Functional fitness has been a buzz-worthy trend for several years, but you still may not be clear on its actual definition, purpose, or benefits. Here we lay out exactly what you need to know about this style of exercise, and why it might be for you.
The what: Functional fitness has two main areas of focus: 1) it works and trains muscles to prepare you for tasks that you need to do – either in your everyday life (moving furniture, climbing something, carrying that 50-lb bag of dog food), or for a certain sport or other more sporadic activity (say, hiking a fourteener or playing on a summer soccer team). 2) Functional fitness also works multiple muscle groups at once, such as the upper and lower body, and emphasizes core strengthening and stability.
The why: If you can do 15 pull-ups or 100 crunches, props to you – you’ve obviously worked hard, and you’ve got nice muscle tone to show for it. However, in the real, non-studio world, will your strength and bicep size pay off? There is a gap in the strength we build through working out and how it translates to our everyday. When you think about it, it seems ridiculous that you should train so hard at the studio, and still feel nervous or inadequate when faced with a physical task outside of the studio. In your everyday existence of sprinting to be on time for a meeting, or chasing down a pet escapee, or loading bags of sand or potting soil into your car, you want to be physically fit enough to take on anything.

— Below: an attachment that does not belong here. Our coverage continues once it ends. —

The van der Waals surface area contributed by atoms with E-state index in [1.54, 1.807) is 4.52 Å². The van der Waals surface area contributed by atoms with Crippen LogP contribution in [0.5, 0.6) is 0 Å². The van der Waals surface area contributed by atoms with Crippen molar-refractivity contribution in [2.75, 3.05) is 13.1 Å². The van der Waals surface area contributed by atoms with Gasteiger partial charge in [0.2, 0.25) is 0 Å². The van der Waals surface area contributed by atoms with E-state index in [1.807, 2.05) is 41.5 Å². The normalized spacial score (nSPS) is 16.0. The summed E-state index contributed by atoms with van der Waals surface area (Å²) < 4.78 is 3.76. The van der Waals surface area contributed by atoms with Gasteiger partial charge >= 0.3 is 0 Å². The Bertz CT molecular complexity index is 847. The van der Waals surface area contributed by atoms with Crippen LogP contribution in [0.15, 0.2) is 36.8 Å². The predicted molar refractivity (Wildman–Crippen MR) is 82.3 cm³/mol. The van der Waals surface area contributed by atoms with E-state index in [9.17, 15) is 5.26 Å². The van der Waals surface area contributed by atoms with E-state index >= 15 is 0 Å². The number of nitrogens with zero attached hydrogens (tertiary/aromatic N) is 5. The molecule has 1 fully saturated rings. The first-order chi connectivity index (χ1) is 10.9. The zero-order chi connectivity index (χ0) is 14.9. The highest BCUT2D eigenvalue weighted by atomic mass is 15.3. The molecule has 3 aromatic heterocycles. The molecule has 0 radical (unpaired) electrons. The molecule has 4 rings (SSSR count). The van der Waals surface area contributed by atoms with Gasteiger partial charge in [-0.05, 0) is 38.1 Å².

Also, exercisers are pros and staying in The Rut. If you’re a runner, that’s what you do. A lifter? No funny stuff, thank you very much. Bikers – they’ve got no time for dabbling in fitness activities that don’t involve helmets, the open road, and bugs on their sunglasses. Of course we’re generalizing here, and the truth is that if you’re a faithful studio class attendee then you’re fairly comfortable with trying new things. However, ruts can run pretty deep, and, if you’re not careful, your comfort zone will shrink. Trying new things can help us determine just how far our strength and stamina will take us in the real world.
The how: Make a concentrated effort to try new things. Go for that loathed jog. Add in some planks a few days per week. Work on your flexibility and stretch often. You know where your fitness gap is.
Psychologist and philosopher William James once famously said that “a chain is no stronger than its weakest link.” While it’s fairly certain that he was not referencing a weightlifter’s ability to touch her toes, this thought can apply to your strength, body, and overall fitness. When faced with a real live creek to jump over on a hiking trip, or a super-heavy sleeper sofa to move out of the living room, it makes no difference at that moment that you just completed your 12th bike race last weekend. Push yourself into new strengths, and watch your confidence and abilities get stronger, too.